Top Pick Of The Week

April 1, 2008
Updated January 2019

. .

Pierre Marcolini White Chocolate

Pierre Marcolini’s white chocolate bar wins the beauty competition. Real white chocolate is ivory, never snow white. All photography by Claire Freierman | THE NIBBLE.

WHAT IT IS: Twelve of the world’s finest white chocolate bars.
WHY IT’S DIFFERENT: More cocoa butter in the recipe, top-quality cocoa butter and a more restrained hand with sugar give these bars aroma and flavor complexities unmatched in lesser white chocolate.
WHY WE LOVE IT: For the same reason we like all great chocolate. Nothing else tastes this good!
WHERE TO BUY IT: and (for the Pierre Marcolini bar only).

The World’s Best White

Page 4: The Best White Chocolate Bars

This is Page 4 of a five-page review. Click on the black links below to visit other pages.



The Best White Chocolate

The average composition of a typical bar of top-quality white chocolate is about 30% cocoa butter and 70% sugar and milk solids combined. With such a low percentage of cocoa butter in comparison to milk and sugar, the texture is usually thick, soft and sometimes fudge-like. By contrast, a 70% cocoa dark chocolate bar has a smooth and creamy texture because its composition is usually around 40% cocoa butter, 30% cocoa particles and 30% sugar (and no milk—only white chocolate and milk chocolate contain milk).

White chocolate is known for its “dairy flavors,” which include butter, cream, milk, honey, vanilla, caramel and/or fruit. Every brand of white chocolate will have a different assortment of these flavors. Some bars will be light and ethereal like a bride’s veil, while others will be strapping and bold like a groom’s tuxedo. Like any chocolate, each manufacturer has its own recipe, and the proportions are highly guarded secrets. As shown in the explanation of cocoa butter, above, differences in the raw ingredients significantly impact the chocolate, and manufacturers may use a combination of sweeteners—not all table sugar, for example.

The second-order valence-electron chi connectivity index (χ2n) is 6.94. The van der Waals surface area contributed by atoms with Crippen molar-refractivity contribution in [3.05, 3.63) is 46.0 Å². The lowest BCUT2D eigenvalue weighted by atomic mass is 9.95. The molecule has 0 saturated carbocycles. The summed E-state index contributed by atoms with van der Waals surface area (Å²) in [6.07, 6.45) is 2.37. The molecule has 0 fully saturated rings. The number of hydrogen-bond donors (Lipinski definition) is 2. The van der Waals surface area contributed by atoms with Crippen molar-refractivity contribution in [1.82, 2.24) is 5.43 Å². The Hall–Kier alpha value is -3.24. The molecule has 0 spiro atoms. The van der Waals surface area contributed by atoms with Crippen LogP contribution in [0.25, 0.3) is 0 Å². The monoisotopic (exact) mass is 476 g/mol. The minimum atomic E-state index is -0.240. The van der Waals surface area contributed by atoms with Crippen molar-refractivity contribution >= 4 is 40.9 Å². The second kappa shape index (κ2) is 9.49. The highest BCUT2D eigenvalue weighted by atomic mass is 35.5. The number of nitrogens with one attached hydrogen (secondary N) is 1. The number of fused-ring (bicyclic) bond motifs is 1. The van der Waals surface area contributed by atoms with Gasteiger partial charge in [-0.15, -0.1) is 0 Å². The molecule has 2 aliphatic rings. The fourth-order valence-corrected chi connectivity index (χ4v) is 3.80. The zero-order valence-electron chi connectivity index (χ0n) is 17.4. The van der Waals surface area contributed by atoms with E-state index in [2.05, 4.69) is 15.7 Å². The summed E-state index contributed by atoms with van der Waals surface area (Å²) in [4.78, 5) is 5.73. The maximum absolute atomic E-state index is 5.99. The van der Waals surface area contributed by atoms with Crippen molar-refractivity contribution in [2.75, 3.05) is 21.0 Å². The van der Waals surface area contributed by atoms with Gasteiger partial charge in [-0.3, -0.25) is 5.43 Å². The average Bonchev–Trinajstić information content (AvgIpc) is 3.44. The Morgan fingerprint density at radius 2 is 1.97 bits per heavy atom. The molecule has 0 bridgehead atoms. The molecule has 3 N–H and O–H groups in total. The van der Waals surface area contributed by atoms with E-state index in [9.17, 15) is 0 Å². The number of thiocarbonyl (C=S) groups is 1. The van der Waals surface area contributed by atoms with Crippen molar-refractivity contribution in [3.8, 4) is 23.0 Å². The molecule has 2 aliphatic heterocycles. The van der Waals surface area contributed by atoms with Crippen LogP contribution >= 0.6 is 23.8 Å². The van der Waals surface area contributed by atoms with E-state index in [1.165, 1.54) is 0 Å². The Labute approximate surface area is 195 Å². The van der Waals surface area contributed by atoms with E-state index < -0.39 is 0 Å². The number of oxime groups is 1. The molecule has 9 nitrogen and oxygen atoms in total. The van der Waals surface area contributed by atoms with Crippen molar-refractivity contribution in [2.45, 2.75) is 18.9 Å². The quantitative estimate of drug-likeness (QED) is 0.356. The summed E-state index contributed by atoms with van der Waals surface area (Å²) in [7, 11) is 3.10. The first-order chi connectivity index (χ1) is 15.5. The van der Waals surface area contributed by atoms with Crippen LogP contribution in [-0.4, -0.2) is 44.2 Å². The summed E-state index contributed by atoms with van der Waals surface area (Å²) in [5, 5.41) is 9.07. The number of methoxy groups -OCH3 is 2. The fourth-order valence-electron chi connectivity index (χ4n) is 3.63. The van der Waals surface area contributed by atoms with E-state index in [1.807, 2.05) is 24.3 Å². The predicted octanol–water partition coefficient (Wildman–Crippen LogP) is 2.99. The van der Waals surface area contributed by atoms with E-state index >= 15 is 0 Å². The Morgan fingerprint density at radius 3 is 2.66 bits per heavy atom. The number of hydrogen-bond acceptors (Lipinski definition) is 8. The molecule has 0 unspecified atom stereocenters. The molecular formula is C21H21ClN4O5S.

We hope you enjoy every one of these bars as much as we did. Ten of our 11 bars are available at Pierre Marcolini is available at Prices are verified at publication, but are subject to change.

Amedei White Chocolate Bar
(Cioccolato al Latte Bianco)
Strong and powerful but not overbearing, this is a white chocolate that strikes a wonderful balance. Neither too strong or too light, it’s the Goldilocks choice of white chocolate bars, being “just right.” It appeals with a sophistication that’s difficult to describe in words, as good as we usually are in our descriptions. Our most expensive bars, they are definitely worth the price.

Amedei White With Pistachios Chocolate Bar
(Cioccolato al Latte Bianco con Pistacchi)
Sweet and savory, smooth and crunchy, and complemented with a remarkably fresh green flavor, this is a bar any producer should be proud of. Pepper highlights linger in the back of the mouth, contrasting with the sweet white chocolate, while lemony notes are prominent throughout. While companies have traditionally paired almonds with white chocolate, one bite of this bar will convince you that pistachios and white chocolate were made for each other. Amedei, one of the greatest chocolate-makers in the world, gets it right with this bar.

  • 3.5 Ounces, $11.75
  Amedei White Chocolate
Amedei is an elite, boutique manufacturer located in the town of Pisa, in Tuscany. All of their bars are a favorite among connoisseurs.

Askinosie White Chocolate Bar
Askinosie is the first microbatch chocolatier to produce a white chocolate bar. And what a bar!

Made from 34% undeodorized cocoa butter, this bar looks more like café au lait than white chocolate. El Rey, below, is perhaps the most famous undeodorized white chocolate bar (also 34% cocoa butter), but the bars taste nothing alike and make for a fascinating side-by-side tasting experience.

Askinosie’s white chocolate has pronounced fruity flavors and, while the organic cane sugar content can approach 40%, this is the least-sweet white chocolate you’ll taste. Another defining factor is that, instead of cow’s milk powder, goat’s milk powder is used to make the bar. While the bar doesn’t have any goat milk flavor (e.g., the flavor of fresh goat cheese), you know that this bar is somehow very different.